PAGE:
Frequently Asked Questions
This document applies specifically to the State of Alaska Executive Branch agencies. It may be used as a guide by other employers but is not intended to set policy or be all inclusive.
In the event of a pandemic flu outbreak it may be necessary to implement “social distancing.” As a result, some employees may be directed not to report to work or to work from home. Others may be assigned to a work unit and duties that vary from their normal assignment due to the illness of other employees or employees' family members. Below are pertinent questions and answers. This document will be updated as questions arise.
Collective Bargaining Disclaimer: This document is not intended to supersede any specifically contrary provisions of collective bargaining agreements. It should not in any way be read to add to, subtract from, supplement or modify any of the rights, privileges or obligations found in those agreements.
- Who has the authority to direct employees not to report to work?
Ultimately, this is under the authority of the Governor. The Governor may delegate this authority in his/her discretion and has currently delegated this authority to the Commissioner of the Department of Administration. The only exception is in the event of a state of emergency declared by properly-empowered authorities (e.g. police or fire officials). In such an event, employees are to follow the direction of such authorities.
- When an employee is directed not to report to work, must the employer continue to pay salary and benefits?
Providing the employer does not take action to layoff or separate the employee(s) the employer must continue to provide both salary and benefits to employees. Exempt employees in corporation or quasi-governmental entities must be dealt with in accordance with the policy of the employing agency.
Employees who are directed not to report to work and who are continuing to receive salary and benefits must remain available for immediate recall during normal working hours.
- If an employee becomes ill during a period of time when they have been directed not to report to work must the employer continue to provide salary and benefits?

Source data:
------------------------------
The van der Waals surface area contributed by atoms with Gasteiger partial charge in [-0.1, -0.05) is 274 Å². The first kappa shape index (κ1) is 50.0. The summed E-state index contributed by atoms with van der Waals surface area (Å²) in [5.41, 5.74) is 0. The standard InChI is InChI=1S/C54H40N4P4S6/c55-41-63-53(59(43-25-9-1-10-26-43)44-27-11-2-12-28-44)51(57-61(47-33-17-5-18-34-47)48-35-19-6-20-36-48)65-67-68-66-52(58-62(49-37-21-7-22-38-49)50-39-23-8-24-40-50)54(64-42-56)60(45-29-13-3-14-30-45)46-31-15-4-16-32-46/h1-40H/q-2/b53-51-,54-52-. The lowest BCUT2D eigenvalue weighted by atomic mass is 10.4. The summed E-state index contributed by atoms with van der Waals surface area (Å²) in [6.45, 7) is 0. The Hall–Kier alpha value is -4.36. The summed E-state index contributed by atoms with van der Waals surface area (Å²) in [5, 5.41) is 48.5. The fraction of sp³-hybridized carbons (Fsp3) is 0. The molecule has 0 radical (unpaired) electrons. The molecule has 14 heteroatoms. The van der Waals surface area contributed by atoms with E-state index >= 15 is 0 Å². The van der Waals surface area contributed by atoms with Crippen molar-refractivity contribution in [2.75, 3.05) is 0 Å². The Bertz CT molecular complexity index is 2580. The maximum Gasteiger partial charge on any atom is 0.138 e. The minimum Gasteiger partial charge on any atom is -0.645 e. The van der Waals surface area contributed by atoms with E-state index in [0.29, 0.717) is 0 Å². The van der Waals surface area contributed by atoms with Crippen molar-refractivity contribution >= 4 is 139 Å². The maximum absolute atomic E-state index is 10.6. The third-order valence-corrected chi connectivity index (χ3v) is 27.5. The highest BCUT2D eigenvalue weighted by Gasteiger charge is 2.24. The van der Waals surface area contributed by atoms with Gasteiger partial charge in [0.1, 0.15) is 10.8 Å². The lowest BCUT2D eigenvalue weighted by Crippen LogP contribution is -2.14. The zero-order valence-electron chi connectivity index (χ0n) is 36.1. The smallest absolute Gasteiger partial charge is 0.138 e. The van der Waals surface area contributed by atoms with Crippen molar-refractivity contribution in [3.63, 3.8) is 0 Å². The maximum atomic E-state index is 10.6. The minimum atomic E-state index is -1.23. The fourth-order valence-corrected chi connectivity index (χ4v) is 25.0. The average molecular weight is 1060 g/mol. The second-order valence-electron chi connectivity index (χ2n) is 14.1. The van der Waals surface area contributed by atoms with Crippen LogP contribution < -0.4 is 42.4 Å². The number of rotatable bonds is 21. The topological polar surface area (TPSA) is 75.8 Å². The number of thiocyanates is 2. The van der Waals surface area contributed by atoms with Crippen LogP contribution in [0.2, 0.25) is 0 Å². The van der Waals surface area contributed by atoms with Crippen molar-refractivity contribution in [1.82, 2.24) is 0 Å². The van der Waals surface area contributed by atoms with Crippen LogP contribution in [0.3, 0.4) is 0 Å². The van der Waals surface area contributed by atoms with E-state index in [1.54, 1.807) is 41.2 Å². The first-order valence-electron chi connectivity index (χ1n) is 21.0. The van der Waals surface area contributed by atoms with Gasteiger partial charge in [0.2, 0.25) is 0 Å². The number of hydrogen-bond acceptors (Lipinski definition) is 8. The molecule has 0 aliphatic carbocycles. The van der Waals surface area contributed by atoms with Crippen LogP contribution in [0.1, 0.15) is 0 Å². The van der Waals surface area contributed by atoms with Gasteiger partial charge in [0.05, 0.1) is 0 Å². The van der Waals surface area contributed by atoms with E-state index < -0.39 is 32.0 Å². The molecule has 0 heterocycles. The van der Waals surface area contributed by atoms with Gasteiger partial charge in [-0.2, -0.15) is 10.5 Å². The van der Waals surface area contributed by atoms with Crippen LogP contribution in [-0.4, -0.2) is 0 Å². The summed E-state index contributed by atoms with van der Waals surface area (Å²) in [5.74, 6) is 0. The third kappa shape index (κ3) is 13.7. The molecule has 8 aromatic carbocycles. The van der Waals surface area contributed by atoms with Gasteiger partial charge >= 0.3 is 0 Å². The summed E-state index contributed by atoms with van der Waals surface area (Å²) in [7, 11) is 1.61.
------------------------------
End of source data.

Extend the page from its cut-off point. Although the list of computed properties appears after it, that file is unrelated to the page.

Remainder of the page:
If an employee is not available to report to work the employee is placed on leave. The employee will continue to receive their salary and benefits as long as they have leave to cover their absence.
If an employee is eligible for leave under the federal Family and Medical Leave Act they will receive health benefits for the duration of their covered absence even if they have exhausted their leave, providing they are otherwise eligible for health benefits and pay their portion of the premium. Employees who are excluded from coverage under the Family and Medical Leave Act, such as policy-level exempt and partially-exempt employees, will receive health benefits for the first twelve (12) weeks of leave providing the employee has been employed by the State for a 12-month period and worked 1,250 hours during the previous 12-month period and is otherwise eligible for health insurance.
- When an employee is directed to work from home must the employer provide supplies and equipment?
Yes, the employer must provide necessary supplies and equipment and reimbursement for expenses the employee may incur on the State's behalf when the employee is directed to work from home.
- Is a written agreement recommended or required when an employee is directed to work from home?
A written agreement is strongly recommended. The Division of Personnel and Labor Relations will work to develop “telecommuting” guidelines for this situation.
If the employee is “telecommuting” from a location other than their residential community or duty station, a Letter of Agreement is required.
- If an employee is delegated the authority to perform the work of a position assigned to another job classification are they paid at the salary range assigned to that job classification?
If an employee is delegated the authority to perform essentially all of the duties of a position assigned to a higher salary range they are paid at the higher salary range providing prior written delegation is received.
If an employee is assigned to perform the duties of a position assigned to a lower salary range, the employee will continue to receive their normal rate of pay.
- How is an employee delegated the authority to act in a higher range?
Prior written delegation from the employee's division director is required unless otherwise provided by a collective bargaining agreement.
- When an employee is delegated the authority to act in a higher range must the employee meet the minimum qualifications of the job classification assigned?
Although desirable, an employee is not required to meet the minimum qualifications during an initial period of acting status. The duration of the initial period is designated by contractual terms or the Personnel Rules, whichever is applicable.
Acting status that continues beyond the initial period, under most bargaining unit agreements must be approved by the Director of Personnel and Labor Relations. Unless there is an extremely compelling business reason, the employee must meet the minimum qualifications for an extension to be granted.
- If it becomes necessary for an acting assignment to exceed the contractually authorized initial time period can an extension be requested?
Yes. To request an extension, a written request must be submitted to the Director of the Division of Personnel and Labor Relations. The reason for the acting assignment and the expected duration must be provided.
- If schools and/or day care centers are closed must parents report to work?
Yes, unless on approved leave, parents must still report to work. However, a liberal leave policy will be in place.
- Can an employee be directed not to report to work if they appear to be ill?
If an employee appears to be ill, they may be directed to provide a fit for duty statement.